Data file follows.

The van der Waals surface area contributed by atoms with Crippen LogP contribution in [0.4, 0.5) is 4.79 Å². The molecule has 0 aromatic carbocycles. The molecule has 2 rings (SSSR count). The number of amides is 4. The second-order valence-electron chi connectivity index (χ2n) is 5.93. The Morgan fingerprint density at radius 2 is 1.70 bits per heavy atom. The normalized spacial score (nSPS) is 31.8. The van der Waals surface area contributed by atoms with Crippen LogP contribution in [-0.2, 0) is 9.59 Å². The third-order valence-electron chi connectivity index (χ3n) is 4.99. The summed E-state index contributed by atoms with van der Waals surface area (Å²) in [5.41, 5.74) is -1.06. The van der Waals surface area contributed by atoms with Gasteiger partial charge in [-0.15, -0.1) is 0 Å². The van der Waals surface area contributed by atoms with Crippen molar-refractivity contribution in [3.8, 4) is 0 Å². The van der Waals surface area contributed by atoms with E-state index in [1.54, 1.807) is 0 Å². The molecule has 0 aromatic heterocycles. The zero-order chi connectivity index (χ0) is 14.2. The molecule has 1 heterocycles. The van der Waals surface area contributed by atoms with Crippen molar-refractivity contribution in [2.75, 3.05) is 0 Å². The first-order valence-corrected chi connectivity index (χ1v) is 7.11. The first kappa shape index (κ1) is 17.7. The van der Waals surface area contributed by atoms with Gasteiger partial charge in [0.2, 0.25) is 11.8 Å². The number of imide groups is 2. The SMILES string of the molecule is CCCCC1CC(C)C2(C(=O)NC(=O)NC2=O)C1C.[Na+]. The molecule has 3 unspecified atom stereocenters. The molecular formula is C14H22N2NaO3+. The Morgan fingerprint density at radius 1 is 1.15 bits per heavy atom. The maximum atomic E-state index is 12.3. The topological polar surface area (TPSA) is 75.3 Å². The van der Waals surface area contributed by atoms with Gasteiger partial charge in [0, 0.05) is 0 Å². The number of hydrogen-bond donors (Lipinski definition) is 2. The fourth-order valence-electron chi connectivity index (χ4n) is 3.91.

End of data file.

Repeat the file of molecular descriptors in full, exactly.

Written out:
The van der Waals surface area contributed by atoms with Crippen LogP contribution in [0.4, 0.5) is 4.79 Å². The molecule has 0 aromatic carbocycles. The molecule has 2 rings (SSSR count). The number of amides is 4. The second-order valence-electron chi connectivity index (χ2n) is 5.93. The Morgan fingerprint density at radius 2 is 1.70 bits per heavy atom. The normalized spacial score (nSPS) is 31.8. The van der Waals surface area contributed by atoms with Crippen LogP contribution in [-0.2, 0) is 9.59 Å². The third-order valence-electron chi connectivity index (χ3n) is 4.99. The summed E-state index contributed by atoms with van der Waals surface area (Å²) in [5.41, 5.74) is -1.06. The van der Waals surface area contributed by atoms with Gasteiger partial charge in [-0.15, -0.1) is 0 Å². The van der Waals surface area contributed by atoms with Crippen molar-refractivity contribution in [3.8, 4) is 0 Å². The van der Waals surface area contributed by atoms with E-state index in [1.54, 1.807) is 0 Å². The molecule has 0 aromatic heterocycles. The zero-order chi connectivity index (χ0) is 14.2. The molecule has 1 heterocycles. The van der Waals surface area contributed by atoms with Crippen molar-refractivity contribution in [2.75, 3.05) is 0 Å². The first-order valence-corrected chi connectivity index (χ1v) is 7.11. The first kappa shape index (κ1) is 17.7. The van der Waals surface area contributed by atoms with Gasteiger partial charge in [0.2, 0.25) is 11.8 Å². The number of imide groups is 2. The SMILES string of the molecule is CCCCC1CC(C)C2(C(=O)NC(=O)NC2=O)C1C.[Na+]. The molecule has 3 unspecified atom stereocenters. The molecular formula is C14H22N2NaO3+. The Morgan fingerprint density at radius 1 is 1.15 bits per heavy atom. The maximum atomic E-state index is 12.3. The topological polar surface area (TPSA) is 75.3 Å². The van der Waals surface area contributed by atoms with Gasteiger partial charge in [0, 0.05) is 0 Å². The number of hydrogen-bond donors (Lipinski definition) is 2. The fourth-order valence-electron chi connectivity index (χ4n) is 3.91.